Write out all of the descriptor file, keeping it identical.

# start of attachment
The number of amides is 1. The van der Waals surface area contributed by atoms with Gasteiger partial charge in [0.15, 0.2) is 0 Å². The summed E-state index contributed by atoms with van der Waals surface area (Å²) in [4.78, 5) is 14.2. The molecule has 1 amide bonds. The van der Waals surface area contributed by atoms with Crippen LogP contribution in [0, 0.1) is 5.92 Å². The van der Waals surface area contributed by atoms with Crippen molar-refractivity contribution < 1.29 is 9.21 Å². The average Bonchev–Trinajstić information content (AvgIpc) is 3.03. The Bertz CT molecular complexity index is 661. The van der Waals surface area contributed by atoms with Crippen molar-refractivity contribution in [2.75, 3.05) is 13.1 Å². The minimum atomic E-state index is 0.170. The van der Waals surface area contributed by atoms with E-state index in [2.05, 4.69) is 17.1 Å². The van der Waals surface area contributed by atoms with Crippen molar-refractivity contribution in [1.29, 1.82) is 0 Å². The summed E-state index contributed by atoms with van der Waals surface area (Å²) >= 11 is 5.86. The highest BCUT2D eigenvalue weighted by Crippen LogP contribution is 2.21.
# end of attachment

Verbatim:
The number of amides is 1. The van der Waals surface area contributed by atoms with Gasteiger partial charge in [0.15, 0.2) is 0 Å². The summed E-state index contributed by atoms with van der Waals surface area (Å²) in [4.78, 5) is 14.2. The molecule has 1 amide bonds. The van der Waals surface area contributed by atoms with Crippen LogP contribution in [0, 0.1) is 5.92 Å². The van der Waals surface area contributed by atoms with Crippen molar-refractivity contribution < 1.29 is 9.21 Å². The average Bonchev–Trinajstić information content (AvgIpc) is 3.03. The Bertz CT molecular complexity index is 661. The van der Waals surface area contributed by atoms with Crippen molar-refractivity contribution in [2.75, 3.05) is 13.1 Å². The minimum atomic E-state index is 0.170. The van der Waals surface area contributed by atoms with E-state index in [2.05, 4.69) is 17.1 Å². The van der Waals surface area contributed by atoms with Crippen molar-refractivity contribution in [1.29, 1.82) is 0 Å². The summed E-state index contributed by atoms with van der Waals surface area (Å²) >= 11 is 5.86. The highest BCUT2D eigenvalue weighted by Crippen LogP contribution is 2.21.